"I think people tend to romanticize jealousy in a way that can lead people to think that their toxic relationship is a normal thing," she said.
In high school, Paquet says the topic of relationships only came up in her final year, Secondary 5 when most students are 16 or 17 years old.
Another 18-year-old Dawson College student, agreed to share her experience with a controlling boyfriend on the condition that CBC protect her identity.
She left the relationship but fears her ex-boyfriend's reaction to her comments.
An abuser will attempt to isolate the victim by severing the victim's ties to outside support and resources.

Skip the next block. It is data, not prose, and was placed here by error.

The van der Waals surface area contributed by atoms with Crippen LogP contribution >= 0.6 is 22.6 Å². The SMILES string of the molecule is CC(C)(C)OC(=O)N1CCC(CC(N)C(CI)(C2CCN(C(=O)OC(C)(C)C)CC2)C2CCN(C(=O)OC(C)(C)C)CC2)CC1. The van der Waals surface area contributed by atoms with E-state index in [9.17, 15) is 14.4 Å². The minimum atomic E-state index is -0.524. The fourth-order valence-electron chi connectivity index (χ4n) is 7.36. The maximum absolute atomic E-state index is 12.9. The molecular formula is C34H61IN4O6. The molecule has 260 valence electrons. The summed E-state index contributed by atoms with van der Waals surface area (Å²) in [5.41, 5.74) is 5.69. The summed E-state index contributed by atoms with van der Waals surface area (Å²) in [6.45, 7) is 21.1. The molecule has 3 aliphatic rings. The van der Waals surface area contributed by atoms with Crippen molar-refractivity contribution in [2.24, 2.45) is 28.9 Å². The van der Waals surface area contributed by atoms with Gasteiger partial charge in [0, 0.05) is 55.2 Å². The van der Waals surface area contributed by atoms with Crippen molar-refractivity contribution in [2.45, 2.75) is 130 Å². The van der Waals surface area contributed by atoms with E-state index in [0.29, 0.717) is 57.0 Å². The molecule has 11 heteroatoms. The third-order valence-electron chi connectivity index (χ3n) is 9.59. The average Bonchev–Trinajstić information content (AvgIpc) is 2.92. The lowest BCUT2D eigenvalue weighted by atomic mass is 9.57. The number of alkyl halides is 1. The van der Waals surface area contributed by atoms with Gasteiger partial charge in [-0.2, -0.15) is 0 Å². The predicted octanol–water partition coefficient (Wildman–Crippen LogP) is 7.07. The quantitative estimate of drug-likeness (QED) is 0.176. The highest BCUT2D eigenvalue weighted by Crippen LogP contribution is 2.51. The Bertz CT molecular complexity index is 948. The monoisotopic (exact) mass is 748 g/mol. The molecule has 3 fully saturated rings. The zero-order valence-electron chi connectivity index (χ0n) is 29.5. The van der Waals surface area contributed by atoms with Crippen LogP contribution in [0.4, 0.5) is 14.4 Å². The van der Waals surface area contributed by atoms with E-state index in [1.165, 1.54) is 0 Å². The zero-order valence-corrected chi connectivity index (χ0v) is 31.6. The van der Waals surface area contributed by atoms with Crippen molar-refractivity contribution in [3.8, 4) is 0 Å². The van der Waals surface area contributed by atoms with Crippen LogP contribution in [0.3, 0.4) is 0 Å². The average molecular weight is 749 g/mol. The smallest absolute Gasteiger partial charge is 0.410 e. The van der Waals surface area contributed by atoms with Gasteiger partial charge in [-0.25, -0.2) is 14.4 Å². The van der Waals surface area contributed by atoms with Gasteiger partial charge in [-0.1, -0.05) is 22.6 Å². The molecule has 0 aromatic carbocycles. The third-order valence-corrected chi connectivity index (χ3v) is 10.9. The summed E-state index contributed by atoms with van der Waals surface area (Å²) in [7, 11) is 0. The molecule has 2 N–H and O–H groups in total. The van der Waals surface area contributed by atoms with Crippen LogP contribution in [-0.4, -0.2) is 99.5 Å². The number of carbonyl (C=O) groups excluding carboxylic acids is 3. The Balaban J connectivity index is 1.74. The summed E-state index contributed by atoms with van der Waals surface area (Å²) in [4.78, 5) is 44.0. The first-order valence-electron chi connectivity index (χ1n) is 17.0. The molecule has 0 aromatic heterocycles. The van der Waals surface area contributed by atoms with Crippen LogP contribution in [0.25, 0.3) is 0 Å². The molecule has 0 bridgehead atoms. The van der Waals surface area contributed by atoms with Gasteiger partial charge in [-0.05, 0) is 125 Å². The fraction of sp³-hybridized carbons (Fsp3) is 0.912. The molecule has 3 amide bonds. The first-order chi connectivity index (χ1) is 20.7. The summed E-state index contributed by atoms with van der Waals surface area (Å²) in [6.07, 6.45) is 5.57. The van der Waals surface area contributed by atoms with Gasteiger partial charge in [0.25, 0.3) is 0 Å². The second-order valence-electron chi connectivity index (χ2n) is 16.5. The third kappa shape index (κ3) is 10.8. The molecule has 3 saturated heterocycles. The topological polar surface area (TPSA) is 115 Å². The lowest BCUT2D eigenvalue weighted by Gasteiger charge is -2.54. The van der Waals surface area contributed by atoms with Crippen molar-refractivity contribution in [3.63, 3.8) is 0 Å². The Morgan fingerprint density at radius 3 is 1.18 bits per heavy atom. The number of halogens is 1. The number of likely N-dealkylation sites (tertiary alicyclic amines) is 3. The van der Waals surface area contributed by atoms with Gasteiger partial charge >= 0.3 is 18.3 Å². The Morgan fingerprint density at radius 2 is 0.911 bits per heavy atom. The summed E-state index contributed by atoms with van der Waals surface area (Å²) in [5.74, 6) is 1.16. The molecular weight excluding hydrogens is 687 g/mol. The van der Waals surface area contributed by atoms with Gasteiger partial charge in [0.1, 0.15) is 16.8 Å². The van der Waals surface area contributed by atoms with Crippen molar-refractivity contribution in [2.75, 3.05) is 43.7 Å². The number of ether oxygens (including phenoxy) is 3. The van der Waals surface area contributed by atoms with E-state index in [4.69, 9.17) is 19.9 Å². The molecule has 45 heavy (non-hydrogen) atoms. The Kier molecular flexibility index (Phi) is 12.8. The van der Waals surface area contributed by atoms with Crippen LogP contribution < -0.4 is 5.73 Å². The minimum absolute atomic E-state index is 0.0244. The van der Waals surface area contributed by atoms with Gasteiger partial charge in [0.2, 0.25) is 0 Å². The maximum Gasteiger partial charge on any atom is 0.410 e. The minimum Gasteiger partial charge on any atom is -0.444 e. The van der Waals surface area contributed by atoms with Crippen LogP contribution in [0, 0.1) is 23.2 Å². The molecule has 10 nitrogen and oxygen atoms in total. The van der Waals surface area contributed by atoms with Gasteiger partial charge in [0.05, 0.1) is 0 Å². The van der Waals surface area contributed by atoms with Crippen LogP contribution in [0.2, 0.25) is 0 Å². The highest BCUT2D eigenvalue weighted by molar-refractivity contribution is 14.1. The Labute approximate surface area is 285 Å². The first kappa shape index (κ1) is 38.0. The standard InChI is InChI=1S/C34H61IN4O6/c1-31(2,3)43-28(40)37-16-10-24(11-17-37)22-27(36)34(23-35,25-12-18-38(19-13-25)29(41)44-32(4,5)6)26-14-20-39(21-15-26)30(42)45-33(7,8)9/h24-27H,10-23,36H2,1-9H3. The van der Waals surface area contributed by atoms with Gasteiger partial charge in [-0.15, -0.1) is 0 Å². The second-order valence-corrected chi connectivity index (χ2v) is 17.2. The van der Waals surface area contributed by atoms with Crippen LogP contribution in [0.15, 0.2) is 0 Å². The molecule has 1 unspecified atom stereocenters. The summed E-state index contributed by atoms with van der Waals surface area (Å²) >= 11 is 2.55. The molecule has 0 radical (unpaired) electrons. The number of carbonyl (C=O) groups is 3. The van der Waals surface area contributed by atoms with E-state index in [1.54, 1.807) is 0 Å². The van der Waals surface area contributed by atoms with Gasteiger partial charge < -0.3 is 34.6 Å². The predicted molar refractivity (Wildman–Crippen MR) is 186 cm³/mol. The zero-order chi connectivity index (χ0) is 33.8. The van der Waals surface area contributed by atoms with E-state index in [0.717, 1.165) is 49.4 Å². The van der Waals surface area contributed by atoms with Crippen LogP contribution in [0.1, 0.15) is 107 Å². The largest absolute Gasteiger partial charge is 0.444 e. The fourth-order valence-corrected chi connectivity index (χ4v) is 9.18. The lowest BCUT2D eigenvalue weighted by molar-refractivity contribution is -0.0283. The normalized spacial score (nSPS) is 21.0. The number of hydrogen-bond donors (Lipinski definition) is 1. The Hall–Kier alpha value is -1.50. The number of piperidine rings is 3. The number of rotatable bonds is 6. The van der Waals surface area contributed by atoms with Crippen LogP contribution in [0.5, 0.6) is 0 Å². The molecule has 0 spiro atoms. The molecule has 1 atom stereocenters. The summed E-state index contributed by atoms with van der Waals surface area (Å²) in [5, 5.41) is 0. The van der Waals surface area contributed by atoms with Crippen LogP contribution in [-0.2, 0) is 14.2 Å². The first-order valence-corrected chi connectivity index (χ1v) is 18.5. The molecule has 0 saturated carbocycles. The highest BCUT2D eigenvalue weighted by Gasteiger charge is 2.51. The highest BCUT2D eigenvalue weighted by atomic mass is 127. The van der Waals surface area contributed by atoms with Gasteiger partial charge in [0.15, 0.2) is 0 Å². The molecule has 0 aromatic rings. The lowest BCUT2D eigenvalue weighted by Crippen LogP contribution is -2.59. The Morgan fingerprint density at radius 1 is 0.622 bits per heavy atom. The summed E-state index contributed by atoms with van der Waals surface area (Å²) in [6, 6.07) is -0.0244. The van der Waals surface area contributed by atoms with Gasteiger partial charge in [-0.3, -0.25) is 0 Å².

"Not wearing shorts not wearing leggings because it would show a lot of my body ... She says teaching teens about healthy and unhealthy relationships needs to happen earlier — even before high school. Tobias Avison, a 17-year-old illustration student in his first year at Dawson College, says he has noticed some signs of unhealthy relationships among people his age — not his friends, but acquaintances.As this behavior progresses the situation will worsen, and the abuser may assume all control of finances or prevent the victim from coming and going freely.A victim often has known or dated the abuser for a brief period of time before getting engaged or living together.The abuser will pressure the victim to commit to the relationship.A victim may be made to feel guilty for wanting to slow the pace or end the relationship.The abuser may show little concern for his partner's wishes and will use sulking and anger to manipulate compliance.